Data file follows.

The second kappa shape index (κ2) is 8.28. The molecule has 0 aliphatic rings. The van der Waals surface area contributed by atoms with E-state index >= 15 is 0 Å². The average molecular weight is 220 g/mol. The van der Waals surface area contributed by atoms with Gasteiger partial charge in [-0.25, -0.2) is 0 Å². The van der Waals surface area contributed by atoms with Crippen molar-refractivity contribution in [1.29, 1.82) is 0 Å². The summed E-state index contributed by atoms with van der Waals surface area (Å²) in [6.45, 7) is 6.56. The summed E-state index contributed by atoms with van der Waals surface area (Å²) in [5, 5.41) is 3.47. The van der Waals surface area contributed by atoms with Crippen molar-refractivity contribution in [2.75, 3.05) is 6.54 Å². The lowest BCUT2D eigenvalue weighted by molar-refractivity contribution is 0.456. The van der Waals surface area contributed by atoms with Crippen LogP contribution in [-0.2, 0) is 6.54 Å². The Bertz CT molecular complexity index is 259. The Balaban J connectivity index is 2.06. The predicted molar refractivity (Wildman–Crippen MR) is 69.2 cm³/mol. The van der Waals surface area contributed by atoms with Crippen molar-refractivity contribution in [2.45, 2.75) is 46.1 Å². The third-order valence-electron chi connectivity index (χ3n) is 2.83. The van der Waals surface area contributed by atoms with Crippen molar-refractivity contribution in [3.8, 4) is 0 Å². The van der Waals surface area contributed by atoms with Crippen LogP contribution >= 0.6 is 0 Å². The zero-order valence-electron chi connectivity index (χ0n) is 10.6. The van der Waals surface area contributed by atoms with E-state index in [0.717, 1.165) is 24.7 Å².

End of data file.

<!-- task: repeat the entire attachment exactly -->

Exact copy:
The second kappa shape index (κ2) is 8.28. The molecule has 0 aliphatic rings. The van der Waals surface area contributed by atoms with E-state index >= 15 is 0 Å². The average molecular weight is 220 g/mol. The van der Waals surface area contributed by atoms with Gasteiger partial charge in [-0.25, -0.2) is 0 Å². The van der Waals surface area contributed by atoms with Crippen molar-refractivity contribution in [1.29, 1.82) is 0 Å². The summed E-state index contributed by atoms with van der Waals surface area (Å²) in [6.45, 7) is 6.56. The summed E-state index contributed by atoms with van der Waals surface area (Å²) in [5, 5.41) is 3.47. The van der Waals surface area contributed by atoms with Crippen molar-refractivity contribution in [2.75, 3.05) is 6.54 Å². The lowest BCUT2D eigenvalue weighted by molar-refractivity contribution is 0.456. The van der Waals surface area contributed by atoms with Crippen LogP contribution in [-0.2, 0) is 6.54 Å². The Bertz CT molecular complexity index is 259. The Balaban J connectivity index is 2.06. The predicted molar refractivity (Wildman–Crippen MR) is 69.2 cm³/mol. The van der Waals surface area contributed by atoms with Crippen molar-refractivity contribution in [2.45, 2.75) is 46.1 Å². The third-order valence-electron chi connectivity index (χ3n) is 2.83. The van der Waals surface area contributed by atoms with Crippen molar-refractivity contribution in [3.8, 4) is 0 Å². The van der Waals surface area contributed by atoms with Crippen LogP contribution >= 0.6 is 0 Å². The zero-order valence-electron chi connectivity index (χ0n) is 10.6. The van der Waals surface area contributed by atoms with E-state index in [0.717, 1.165) is 24.7 Å².